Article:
Stock market news: September 25, 2019

U.S. stocks held onto gains Wednesday afternoon as investors weighed U.S.-China trade updates against an impeachment inquiry of President Donald Trump. The three major indices earlier in the session had fluctuated between advances and losses.

The Dow surged mid-morning in New York after Trump told reporters at the UN in New York that a China deal could happen “sooner than you think,” according to Bloomberg. Gains in shares of Nike (NKE) following better-than-expected quarterly results also helped add to advances.

Here’s where the market settled at the end of regular equity trading:

  • S&P 500 (^GSPC): +0.62%, or 18.28 points

  • Dow (^DJI): +0.61%, or 163.01 points

  • Nasdaq (^IXIC): +1.05%, or 83.76 points

  • U.S. crude oil prices (CL=F): -1.4% to $56.49 per barrel

  • 10-year Treasury yield (^TNX): +9.4 bps to 1.729%

  • Gold (GC=F): -1.86% to $1,511.50 per ounce

Tuesday after market hours, House Speaker Nancy Pelosi formally announced an impeachment inquiry of President Donald Trump. The inquiry was spurred by a whistleblower report that Trump pressured Ukraine’s President Volodymyr Zelensky to investigate potential 2020 presidential opponent Joe Biden and his son. The whistleblower could testify before Congress as soon as this week, according to a Twitter post from House Intelligence Committee Chairman Adam Schiff Tuesday.

White House released the unredacted memorandum of the call on Wednesday.

The memo showed that Trump asked Zelensky to “look into” Biden and his son. Trump added he would have his lawyer and attorney general connect with Zalensky to “get to the bottom” of the situation.

“There’s a lot of talk about Biden’s son, that Biden stopped the prosecution, and a lot of people want to find out about that so whatever you can do with the attorney general would be great,” Trump said, according to the transcript.

Meanwhile, Trump had confirmed earlier Tuesday that he had withheld military aid from Ukraine, but said that this was because of his view that the U.S. was contributing more to the country than were other European nations. The notes from the call did not show Trump making an explicit link predicating further U.S. aid on an investigation of Biden and his son.

‘Unique context’

The overhang of a formal impeachment inquiry has injected further uncertainty into markets, contributing to the S&P 500’s steepest loss since August on Tuesday.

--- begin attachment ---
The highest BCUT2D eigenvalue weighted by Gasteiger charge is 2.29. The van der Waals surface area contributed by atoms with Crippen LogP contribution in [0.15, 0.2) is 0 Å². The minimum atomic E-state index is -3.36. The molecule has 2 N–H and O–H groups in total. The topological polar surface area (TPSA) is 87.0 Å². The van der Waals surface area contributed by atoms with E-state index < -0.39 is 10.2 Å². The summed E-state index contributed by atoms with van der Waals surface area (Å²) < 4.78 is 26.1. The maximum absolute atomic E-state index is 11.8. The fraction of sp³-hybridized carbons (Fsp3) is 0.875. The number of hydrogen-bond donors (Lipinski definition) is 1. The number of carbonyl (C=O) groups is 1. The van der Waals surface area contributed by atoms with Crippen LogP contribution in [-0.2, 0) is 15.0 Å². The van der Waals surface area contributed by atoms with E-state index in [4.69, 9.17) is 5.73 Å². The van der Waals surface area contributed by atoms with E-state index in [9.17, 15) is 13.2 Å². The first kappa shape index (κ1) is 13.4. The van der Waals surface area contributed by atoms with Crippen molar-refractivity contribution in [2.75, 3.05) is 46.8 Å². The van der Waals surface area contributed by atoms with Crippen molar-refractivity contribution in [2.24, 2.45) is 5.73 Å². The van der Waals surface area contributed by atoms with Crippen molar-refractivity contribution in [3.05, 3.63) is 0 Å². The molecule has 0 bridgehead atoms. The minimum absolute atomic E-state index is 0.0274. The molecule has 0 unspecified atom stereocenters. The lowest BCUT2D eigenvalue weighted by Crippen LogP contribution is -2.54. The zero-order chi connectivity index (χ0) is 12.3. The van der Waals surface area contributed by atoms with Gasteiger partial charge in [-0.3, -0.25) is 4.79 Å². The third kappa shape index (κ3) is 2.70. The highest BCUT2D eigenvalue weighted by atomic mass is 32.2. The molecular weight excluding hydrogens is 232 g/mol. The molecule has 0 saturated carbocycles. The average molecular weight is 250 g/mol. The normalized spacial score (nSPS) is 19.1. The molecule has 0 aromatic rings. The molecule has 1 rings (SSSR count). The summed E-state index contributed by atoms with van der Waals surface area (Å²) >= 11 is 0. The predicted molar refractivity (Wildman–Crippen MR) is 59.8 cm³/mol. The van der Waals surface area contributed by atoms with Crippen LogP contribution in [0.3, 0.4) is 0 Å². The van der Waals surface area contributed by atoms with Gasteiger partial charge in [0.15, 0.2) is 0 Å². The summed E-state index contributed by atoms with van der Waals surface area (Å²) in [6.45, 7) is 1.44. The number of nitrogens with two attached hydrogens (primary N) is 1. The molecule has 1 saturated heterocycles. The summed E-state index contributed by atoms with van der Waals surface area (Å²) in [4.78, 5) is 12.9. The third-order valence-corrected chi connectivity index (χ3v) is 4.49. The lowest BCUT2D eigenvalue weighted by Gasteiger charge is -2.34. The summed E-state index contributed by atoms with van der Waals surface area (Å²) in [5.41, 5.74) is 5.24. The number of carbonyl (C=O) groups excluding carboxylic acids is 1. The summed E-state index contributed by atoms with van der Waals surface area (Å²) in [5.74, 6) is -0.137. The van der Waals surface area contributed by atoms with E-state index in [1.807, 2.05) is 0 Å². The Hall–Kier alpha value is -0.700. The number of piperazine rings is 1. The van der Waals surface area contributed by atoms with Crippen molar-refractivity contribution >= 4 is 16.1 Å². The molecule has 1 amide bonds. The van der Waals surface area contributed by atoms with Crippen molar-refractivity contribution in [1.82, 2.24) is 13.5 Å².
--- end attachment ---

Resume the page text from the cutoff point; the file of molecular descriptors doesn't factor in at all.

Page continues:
However, most have pointed out that the impeachment process could take months to unfold, and that the likelihood of it furthering past the Republican-majority Senate remains dubious.

“There is no change to overall investment recommendations, which are only moderately cyclical given previous geopolitical and now political constraints on the business and profit cycles,” JPMorgan analyst John Normand wrote in a note.

Traders work before the closing bell at the New York Stock Exchange (NYSE). Photo by Johannes EISELE / AFP) (Photo credit should read JOHANNES EISELE/AFP/Getty Images)

But that said, the impeachment inquiry also occurs within a “unique context” in global markets that “now includes four elements – global growth slowdown, classic late-cycle vulnerabilities, high market valuations but somewhat defensive investor positioning,” Normand added.

“It would be complacent to think that the impeachment process just adds another ring to the circus and will prove inconsequential for markets into 2020,” he said. He highlighted “wildcards” that have arisen as a result of the inquiry, including added uncertainty around U.S.-China trade and U.S.-Iran relations, as well as for the 2020 presidential and Senate elections.

History provides little indication as to the direction of the stock market amid a presidential impeachment inquiry. The two previous incidences – during the Nixon and Clinton administrations – yielded two different results.

“During the Nixon saga, stocks were already tumbling (of course, we were going into recession) and kept falling after the formal inquiry process started,” Neil Dutta, Renaissance Macro Research head of economics, wrote in an email. “During the Clinton impeachment process, markets exploded to the upside as the economy boomed. Perhaps these political events are eventually overwhelmed by the fundamentals?”

Mark your calendars!

Emily McCormick is a reporter for Yahoo Finance. Follow her on Twitter: @emily_mcck

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